That would require her to acknowledge that there was a risk in the first place – I suspect it’s much more likely she’s just living in a world where marijuana laws have never affected HER personally so she’s just treating it like it’s legal now and no big deal.

    2. LCH*

      although, if i was trying to keep my pot plants secret, i would not bring them to work. it was a weird decision.

      1. LW1*

        I’ve stated above that I forgot some context, but my boss just makes weird decisions. Given her TBI, I think she really does just believe she’s living her truth and this is an extension of that. Unfortunately, I do not share that freedom to live her truth and I cannot cheer her on in her weirdness this time.

        1. Clobberin’ Time*

          One of her weird decisions might be to blame you for everything, if she’s arrested or questioned by the police. “It’s not MY weed, officer!” is a tired joke for a reason. That won’t be a funny joke if your panicking stoner boss thinks that pointing the finger at you and your dad would get her dumb ass out of trouble.

        2. Where’s the Orchestra?*

          This may seem like a pile on – but everything you add just makes me more convinced that aggressive job hunting is your best option here. Sounds like she’s not going to change, so you unfortunately will have to make the change.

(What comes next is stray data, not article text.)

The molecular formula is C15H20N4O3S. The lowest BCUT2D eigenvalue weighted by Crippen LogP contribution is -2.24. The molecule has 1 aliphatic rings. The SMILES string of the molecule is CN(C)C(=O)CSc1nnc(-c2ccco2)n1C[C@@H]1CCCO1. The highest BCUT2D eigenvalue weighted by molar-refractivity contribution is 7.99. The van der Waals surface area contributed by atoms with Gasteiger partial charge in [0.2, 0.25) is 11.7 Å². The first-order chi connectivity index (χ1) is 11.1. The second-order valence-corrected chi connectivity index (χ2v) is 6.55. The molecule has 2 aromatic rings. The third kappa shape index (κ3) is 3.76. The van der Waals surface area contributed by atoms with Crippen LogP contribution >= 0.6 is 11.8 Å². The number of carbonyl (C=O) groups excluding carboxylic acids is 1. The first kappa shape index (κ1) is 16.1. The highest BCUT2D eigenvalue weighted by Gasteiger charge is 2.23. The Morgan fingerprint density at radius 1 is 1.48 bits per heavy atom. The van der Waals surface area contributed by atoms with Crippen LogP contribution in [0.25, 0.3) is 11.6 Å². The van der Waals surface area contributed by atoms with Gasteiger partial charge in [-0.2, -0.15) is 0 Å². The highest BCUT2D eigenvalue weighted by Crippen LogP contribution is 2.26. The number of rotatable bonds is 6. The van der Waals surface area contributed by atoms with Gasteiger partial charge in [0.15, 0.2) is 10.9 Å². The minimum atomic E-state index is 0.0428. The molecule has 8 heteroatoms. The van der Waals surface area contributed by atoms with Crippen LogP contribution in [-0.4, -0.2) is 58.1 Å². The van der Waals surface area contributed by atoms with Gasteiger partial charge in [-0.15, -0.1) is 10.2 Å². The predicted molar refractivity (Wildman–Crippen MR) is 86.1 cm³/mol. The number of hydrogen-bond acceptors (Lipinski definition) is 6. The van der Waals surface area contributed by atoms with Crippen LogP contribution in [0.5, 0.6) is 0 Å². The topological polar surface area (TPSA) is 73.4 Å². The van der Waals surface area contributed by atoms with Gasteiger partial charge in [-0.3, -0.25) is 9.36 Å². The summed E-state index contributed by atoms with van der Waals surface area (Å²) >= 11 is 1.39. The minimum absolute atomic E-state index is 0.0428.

3. Observer*

          Unfortunately, I do not share that freedom to live her truth and I cannot cheer her on in her weirdness this time.

          No, you don’t have that freedom. It’s not fair to you. But now you are stuck making the least bad decision for yourself. And unfortunately, I think that the least bad decision may be to just quit. I hate that this is true.

          1. Sal*

            LW, you can call clinics or student practice organizations at local law schools. Even if they cannot directly advise you, they will likely be able to refer you to an org that can give you either advice or a better referral. This can be a slightly annoying daisy-chain of phone-tag but it’s honestly the best way I know to get someone actually helpful to help you. (former member of a student practice org who had “phone hours” where we pulled out an enormous binder to refer callers to other orgs because we only did one highly specific thing that 95% of our callers were not calling about, here.)

  20. Josephine*

    During the pandemic, my manager and I took turns working at the office and working from home. Every Wednesday for 5 weeks my team had a planning session during lunch and catered food. I worked from home on Wednesdays (not by choice) so I never got any of it. One Wednesday it was even my birthday and they still didn’t order a delivery for me at home :/ thought that was pretty rude